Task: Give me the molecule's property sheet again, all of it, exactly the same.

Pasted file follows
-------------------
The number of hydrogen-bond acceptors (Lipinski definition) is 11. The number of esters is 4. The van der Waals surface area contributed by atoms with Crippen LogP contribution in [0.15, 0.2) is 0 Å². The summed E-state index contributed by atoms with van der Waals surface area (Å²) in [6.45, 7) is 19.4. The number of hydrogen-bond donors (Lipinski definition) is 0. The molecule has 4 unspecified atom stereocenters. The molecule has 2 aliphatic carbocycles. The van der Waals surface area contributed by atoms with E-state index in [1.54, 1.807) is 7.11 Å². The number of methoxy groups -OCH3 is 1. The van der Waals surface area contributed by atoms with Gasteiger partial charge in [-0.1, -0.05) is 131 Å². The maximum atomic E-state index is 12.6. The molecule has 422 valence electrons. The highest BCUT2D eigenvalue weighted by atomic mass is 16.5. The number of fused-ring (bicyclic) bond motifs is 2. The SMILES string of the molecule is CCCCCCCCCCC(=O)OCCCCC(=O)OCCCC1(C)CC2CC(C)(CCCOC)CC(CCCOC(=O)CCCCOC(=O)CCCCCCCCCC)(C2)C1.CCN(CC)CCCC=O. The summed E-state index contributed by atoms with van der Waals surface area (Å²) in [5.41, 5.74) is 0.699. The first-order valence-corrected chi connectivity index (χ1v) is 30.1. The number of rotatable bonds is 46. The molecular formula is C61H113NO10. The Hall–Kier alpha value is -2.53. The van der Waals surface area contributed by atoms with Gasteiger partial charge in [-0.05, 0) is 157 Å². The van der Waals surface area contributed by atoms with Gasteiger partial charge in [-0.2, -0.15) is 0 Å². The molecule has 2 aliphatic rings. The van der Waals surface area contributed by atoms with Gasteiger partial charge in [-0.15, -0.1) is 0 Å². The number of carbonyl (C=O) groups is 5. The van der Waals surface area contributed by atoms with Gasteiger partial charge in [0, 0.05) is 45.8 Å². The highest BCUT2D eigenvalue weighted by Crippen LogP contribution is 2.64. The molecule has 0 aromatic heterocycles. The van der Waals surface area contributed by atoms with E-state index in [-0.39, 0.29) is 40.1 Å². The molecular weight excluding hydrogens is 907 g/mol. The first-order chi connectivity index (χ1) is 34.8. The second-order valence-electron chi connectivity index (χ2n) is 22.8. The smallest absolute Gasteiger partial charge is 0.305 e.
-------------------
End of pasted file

The number of hydrogen-bond acceptors (Lipinski definition) is 11. The number of esters is 4. The van der Waals surface area contributed by atoms with Crippen LogP contribution in [0.15, 0.2) is 0 Å². The summed E-state index contributed by atoms with van der Waals surface area (Å²) in [6.45, 7) is 19.4. The number of hydrogen-bond donors (Lipinski definition) is 0. The molecule has 4 unspecified atom stereocenters. The molecule has 2 aliphatic carbocycles. The van der Waals surface area contributed by atoms with E-state index in [1.54, 1.807) is 7.11 Å². The number of methoxy groups -OCH3 is 1. The van der Waals surface area contributed by atoms with Gasteiger partial charge in [-0.1, -0.05) is 131 Å². The maximum atomic E-state index is 12.6. The molecule has 422 valence electrons. The highest BCUT2D eigenvalue weighted by atomic mass is 16.5. The number of fused-ring (bicyclic) bond motifs is 2. The SMILES string of the molecule is CCCCCCCCCCC(=O)OCCCCC(=O)OCCCC1(C)CC2CC(C)(CCCOC)CC(CCCOC(=O)CCCCOC(=O)CCCCCCCCCC)(C2)C1.CCN(CC)CCCC=O. The summed E-state index contributed by atoms with van der Waals surface area (Å²) in [5.41, 5.74) is 0.699. The first-order valence-corrected chi connectivity index (χ1v) is 30.1. The number of rotatable bonds is 46. The molecular formula is C61H113NO10. The Hall–Kier alpha value is -2.53. The van der Waals surface area contributed by atoms with Gasteiger partial charge in [-0.05, 0) is 157 Å². The van der Waals surface area contributed by atoms with Gasteiger partial charge in [-0.2, -0.15) is 0 Å². The molecule has 2 aliphatic rings. The van der Waals surface area contributed by atoms with Gasteiger partial charge in [-0.15, -0.1) is 0 Å². The number of carbonyl (C=O) groups is 5. The van der Waals surface area contributed by atoms with Gasteiger partial charge in [0, 0.05) is 45.8 Å². The highest BCUT2D eigenvalue weighted by Crippen LogP contribution is 2.64. The molecule has 0 aromatic heterocycles. The van der Waals surface area contributed by atoms with E-state index in [-0.39, 0.29) is 40.1 Å². The molecular weight excluding hydrogens is 907 g/mol. The first-order chi connectivity index (χ1) is 34.8. The second-order valence-electron chi connectivity index (χ2n) is 22.8. The smallest absolute Gasteiger partial charge is 0.305 e.